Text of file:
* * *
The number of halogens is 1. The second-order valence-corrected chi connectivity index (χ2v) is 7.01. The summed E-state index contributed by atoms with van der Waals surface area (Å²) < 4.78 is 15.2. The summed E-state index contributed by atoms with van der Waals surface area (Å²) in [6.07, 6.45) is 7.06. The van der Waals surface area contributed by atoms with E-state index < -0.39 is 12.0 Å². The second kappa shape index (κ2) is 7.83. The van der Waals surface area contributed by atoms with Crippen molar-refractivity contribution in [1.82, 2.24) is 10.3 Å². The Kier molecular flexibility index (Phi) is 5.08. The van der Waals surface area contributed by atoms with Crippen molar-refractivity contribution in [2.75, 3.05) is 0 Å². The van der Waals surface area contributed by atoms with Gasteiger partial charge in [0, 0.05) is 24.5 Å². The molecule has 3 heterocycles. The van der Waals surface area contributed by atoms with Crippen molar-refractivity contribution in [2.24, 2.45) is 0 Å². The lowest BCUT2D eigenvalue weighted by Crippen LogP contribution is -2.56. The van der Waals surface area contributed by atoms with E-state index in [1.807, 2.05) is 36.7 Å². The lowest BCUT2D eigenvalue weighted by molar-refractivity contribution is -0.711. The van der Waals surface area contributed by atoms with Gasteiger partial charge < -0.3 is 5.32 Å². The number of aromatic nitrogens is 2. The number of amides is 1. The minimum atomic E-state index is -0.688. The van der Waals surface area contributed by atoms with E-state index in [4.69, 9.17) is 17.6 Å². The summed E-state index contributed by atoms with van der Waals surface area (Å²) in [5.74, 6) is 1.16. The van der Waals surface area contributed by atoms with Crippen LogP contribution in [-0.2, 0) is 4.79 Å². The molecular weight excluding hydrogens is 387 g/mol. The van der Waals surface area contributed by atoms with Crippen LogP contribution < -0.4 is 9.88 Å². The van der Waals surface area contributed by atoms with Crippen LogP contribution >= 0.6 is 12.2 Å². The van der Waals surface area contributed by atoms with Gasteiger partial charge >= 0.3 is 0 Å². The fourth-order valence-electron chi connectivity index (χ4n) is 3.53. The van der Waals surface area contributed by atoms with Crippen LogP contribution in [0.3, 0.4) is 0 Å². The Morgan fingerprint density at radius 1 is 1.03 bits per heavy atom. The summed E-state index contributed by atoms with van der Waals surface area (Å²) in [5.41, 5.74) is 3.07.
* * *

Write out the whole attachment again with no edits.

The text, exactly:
The number of halogens is 1. The second-order valence-corrected chi connectivity index (χ2v) is 7.01. The summed E-state index contributed by atoms with van der Waals surface area (Å²) < 4.78 is 15.2. The summed E-state index contributed by atoms with van der Waals surface area (Å²) in [6.07, 6.45) is 7.06. The van der Waals surface area contributed by atoms with E-state index < -0.39 is 12.0 Å². The second kappa shape index (κ2) is 7.83. The van der Waals surface area contributed by atoms with Crippen molar-refractivity contribution in [1.82, 2.24) is 10.3 Å². The Kier molecular flexibility index (Phi) is 5.08. The van der Waals surface area contributed by atoms with Crippen molar-refractivity contribution in [2.75, 3.05) is 0 Å². The van der Waals surface area contributed by atoms with Gasteiger partial charge in [0, 0.05) is 24.5 Å². The molecule has 3 heterocycles. The van der Waals surface area contributed by atoms with Crippen molar-refractivity contribution in [2.24, 2.45) is 0 Å². The lowest BCUT2D eigenvalue weighted by Crippen LogP contribution is -2.56. The van der Waals surface area contributed by atoms with E-state index in [1.807, 2.05) is 36.7 Å². The lowest BCUT2D eigenvalue weighted by molar-refractivity contribution is -0.711. The van der Waals surface area contributed by atoms with Gasteiger partial charge < -0.3 is 5.32 Å². The number of aromatic nitrogens is 2. The number of amides is 1. The minimum atomic E-state index is -0.688. The van der Waals surface area contributed by atoms with E-state index in [4.69, 9.17) is 17.6 Å². The summed E-state index contributed by atoms with van der Waals surface area (Å²) in [5.74, 6) is 1.16. The van der Waals surface area contributed by atoms with Crippen LogP contribution in [-0.2, 0) is 4.79 Å². The molecular weight excluding hydrogens is 387 g/mol. The van der Waals surface area contributed by atoms with Crippen LogP contribution < -0.4 is 9.88 Å². The van der Waals surface area contributed by atoms with Crippen LogP contribution >= 0.6 is 12.2 Å². The van der Waals surface area contributed by atoms with Gasteiger partial charge >= 0.3 is 0 Å². The fourth-order valence-electron chi connectivity index (χ4n) is 3.53. The van der Waals surface area contributed by atoms with Crippen LogP contribution in [0.3, 0.4) is 0 Å². The Morgan fingerprint density at radius 1 is 1.03 bits per heavy atom. The summed E-state index contributed by atoms with van der Waals surface area (Å²) in [5.41, 5.74) is 3.07.